A frightening event took place in the summer of 1979 when Barbara Lard, a waitress at the club, had an encounter with Rudy himself. She was working one evening and went to the bathroom behind the back office. As she came out, she glanced over the back bar and saw as just a head, hanging there in space, and although she could see through it, the head appeared life-like. She said that this apparition had snow-white hair... and she had never known, heard about, or had even seen a photograph of, the late bartender, Rudy Cranor. The apparition looked at her for a moment and then spoke, telling the waitress that one of the owners of the club was going to die. This was not a threat, Lard recalled later, but merely a warning.
Needless to say, Blasko and Carmean were more than a little unnerved by the ghost’s warning. Then, two weeks after the incident, Harold Henderson, one of the original owners of the club, died at the age of 69. He was still the owner of the building itself and was an owner that Rudy would have known during his lifetime.
This incident would shake Blasko more than anyone else. He had spent two weeks living in fear for his life and he felt that it was time to get rid of the ghost if possible. Blasko was a practicing Catholic, but when he contacted his parish priest, the man declined to become involved.
Finally, in August 1979, Blasko attended a high school class reunion and ran into one of his former classmates, Reverend Gary Dilley, a priest who now lived in Fort Worth, Texas. Tom mentioned the problems at the club to Father Dilley and the priest was intrigued. After some discussion, he agreed to come out to the club and take a look around.
After arriving at the club, Father Dilley also sensed something out of the ordinary there. He also experienced some unexplained cold chills and felt as if someone was watching him. "I also had the feeling that someone was trying to communicate with me," he said in a later interview.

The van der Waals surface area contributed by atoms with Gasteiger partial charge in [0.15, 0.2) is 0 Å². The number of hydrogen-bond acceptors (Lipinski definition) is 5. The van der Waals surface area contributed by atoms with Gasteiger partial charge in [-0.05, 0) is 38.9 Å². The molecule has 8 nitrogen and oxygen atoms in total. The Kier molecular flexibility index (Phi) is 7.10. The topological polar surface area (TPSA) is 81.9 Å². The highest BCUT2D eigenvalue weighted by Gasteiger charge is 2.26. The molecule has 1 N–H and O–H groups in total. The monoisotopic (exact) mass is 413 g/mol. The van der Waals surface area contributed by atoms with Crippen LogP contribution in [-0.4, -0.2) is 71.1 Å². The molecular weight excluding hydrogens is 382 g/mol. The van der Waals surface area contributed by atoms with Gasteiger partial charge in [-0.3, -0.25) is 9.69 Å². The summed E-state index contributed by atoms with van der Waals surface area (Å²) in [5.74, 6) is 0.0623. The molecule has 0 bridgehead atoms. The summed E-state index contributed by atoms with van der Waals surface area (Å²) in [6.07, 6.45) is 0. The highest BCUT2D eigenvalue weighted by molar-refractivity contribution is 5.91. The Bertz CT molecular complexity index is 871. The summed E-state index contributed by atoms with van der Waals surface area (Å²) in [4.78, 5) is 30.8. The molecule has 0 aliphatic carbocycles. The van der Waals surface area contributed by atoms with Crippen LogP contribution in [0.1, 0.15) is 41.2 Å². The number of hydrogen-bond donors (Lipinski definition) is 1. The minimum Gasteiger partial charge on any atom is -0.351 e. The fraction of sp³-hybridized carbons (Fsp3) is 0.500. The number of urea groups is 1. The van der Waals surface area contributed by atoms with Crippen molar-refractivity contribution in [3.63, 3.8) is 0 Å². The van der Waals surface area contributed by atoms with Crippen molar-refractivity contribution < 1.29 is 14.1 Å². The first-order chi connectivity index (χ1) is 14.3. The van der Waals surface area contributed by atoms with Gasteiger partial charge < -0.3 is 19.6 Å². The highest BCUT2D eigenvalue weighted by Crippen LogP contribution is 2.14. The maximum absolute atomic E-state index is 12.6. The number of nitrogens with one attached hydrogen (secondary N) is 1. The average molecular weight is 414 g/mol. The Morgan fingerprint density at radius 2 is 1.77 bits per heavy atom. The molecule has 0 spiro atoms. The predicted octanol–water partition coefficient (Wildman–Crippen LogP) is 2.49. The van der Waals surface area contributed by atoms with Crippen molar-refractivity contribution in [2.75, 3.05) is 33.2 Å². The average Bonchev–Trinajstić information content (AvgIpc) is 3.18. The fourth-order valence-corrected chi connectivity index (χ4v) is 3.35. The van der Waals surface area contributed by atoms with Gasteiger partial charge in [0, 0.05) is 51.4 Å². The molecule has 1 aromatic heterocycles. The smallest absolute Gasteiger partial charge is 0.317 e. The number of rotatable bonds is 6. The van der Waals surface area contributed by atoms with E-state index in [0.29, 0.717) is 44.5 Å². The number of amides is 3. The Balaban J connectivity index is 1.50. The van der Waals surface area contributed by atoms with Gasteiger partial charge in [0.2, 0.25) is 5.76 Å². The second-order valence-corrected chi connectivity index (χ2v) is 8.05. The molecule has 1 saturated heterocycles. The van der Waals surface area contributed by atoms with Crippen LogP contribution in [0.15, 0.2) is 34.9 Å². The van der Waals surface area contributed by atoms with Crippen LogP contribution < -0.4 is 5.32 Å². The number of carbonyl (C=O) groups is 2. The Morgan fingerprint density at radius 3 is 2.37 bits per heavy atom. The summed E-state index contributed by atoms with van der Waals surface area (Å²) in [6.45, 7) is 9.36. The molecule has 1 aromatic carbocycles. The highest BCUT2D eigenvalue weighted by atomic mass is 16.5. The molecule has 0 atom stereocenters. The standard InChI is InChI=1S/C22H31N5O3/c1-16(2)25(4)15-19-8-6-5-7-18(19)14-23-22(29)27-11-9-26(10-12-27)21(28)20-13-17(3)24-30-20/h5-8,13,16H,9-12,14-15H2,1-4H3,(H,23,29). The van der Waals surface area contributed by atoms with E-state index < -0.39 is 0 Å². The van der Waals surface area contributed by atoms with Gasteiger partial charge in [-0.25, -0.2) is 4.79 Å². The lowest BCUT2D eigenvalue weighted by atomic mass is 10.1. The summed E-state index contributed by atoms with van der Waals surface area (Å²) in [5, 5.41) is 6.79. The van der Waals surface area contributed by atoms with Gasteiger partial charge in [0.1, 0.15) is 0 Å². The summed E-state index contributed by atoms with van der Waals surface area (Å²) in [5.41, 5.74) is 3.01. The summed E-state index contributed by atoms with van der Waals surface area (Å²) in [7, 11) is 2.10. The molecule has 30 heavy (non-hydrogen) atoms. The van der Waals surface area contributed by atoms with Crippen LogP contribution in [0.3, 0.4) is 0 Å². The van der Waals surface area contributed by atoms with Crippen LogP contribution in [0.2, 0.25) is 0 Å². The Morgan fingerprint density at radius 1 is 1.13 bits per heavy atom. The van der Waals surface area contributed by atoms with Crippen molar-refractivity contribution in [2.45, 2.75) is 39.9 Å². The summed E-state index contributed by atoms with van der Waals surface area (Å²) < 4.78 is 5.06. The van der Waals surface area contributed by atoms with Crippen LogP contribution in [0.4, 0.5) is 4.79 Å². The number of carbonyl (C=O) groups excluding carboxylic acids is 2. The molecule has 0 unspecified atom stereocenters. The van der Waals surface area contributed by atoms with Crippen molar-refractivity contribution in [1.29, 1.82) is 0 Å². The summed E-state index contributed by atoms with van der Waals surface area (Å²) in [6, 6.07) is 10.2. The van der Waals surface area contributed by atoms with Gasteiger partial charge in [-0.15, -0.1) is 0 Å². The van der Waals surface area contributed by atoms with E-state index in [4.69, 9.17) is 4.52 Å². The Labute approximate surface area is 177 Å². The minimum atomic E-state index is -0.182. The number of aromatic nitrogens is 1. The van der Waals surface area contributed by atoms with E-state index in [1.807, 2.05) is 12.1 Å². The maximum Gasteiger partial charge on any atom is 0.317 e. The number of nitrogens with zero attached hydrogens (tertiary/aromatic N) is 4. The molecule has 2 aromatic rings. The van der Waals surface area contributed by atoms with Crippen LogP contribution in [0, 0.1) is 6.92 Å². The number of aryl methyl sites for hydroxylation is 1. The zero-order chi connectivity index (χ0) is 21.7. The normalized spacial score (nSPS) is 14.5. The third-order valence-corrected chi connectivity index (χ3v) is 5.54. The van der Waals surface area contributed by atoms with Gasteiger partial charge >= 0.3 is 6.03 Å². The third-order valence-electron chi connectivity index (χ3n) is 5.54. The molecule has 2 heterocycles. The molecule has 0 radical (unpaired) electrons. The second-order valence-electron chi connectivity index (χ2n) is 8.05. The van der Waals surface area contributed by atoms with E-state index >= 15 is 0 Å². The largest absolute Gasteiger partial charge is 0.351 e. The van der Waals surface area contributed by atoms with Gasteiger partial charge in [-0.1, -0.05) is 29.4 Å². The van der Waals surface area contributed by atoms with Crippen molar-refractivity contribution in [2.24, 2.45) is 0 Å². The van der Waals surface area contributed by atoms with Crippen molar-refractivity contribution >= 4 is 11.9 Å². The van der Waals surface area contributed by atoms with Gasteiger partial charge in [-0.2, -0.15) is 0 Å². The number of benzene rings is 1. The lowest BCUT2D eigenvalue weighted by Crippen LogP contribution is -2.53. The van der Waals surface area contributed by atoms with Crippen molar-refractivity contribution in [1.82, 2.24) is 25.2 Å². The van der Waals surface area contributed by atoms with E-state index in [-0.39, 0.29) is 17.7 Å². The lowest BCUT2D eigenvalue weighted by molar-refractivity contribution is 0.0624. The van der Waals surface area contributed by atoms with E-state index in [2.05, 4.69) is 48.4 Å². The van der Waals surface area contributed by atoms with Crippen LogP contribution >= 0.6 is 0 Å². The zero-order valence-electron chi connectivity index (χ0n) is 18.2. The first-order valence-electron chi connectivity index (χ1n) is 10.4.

The priest then questioned several of the club’s employees and found that their stories were very similar and he knew they had not had time to compare notes before he spoke with them. He was convinced that something was going on, but he declined to do an "exorcism" of the club. To do that, the case would require a thorough investigation and permission from the local bishop, which he doubted that he would get. Instead, he decided to bless the place and pray there, hoping this would perhaps put Rudy to rest. Father Dilley contacted two other priests to take part in the ceremony. The three priests went from room to room in the club, blessing each with holy water and praying. They asked that any negative spirits depart from the building and they prayed specifically for Rudy Cranor. They entered the room in which he had committed suicide and prayed that his spirit be at rest.
So, was that the end of the haunting? Apparently, it was. The day of the religious ceremony was the last day when anyone was aware of Rudy’s presence in the building. Once Rudy was gone, some staff members realized they hadn’t minded his ghost as much as they had once thought. "In a way, I sorta miss Rudy," Tom Blasko said in a 1980 newspaper interview. "We were all fond of him. It’s been pretty quiet since the priests were here... sometimes I wish that I hadn’t asked them to come."
Whether he was missed or not, Rudy had finally found some peace.
THE LAKE CLUB had been located at 2840 Fox Bridge Road
in Springfield, but burned to the ground on a Sunday morning of August
1992. It had been closed down since 1988 and was in poor condition. At
had been totally abandoned for more than three years at the time of the
fire and investigators believed that it had been purposely burned down.
© Copyright 2007 by Troy Taylor. All Rights Reserved.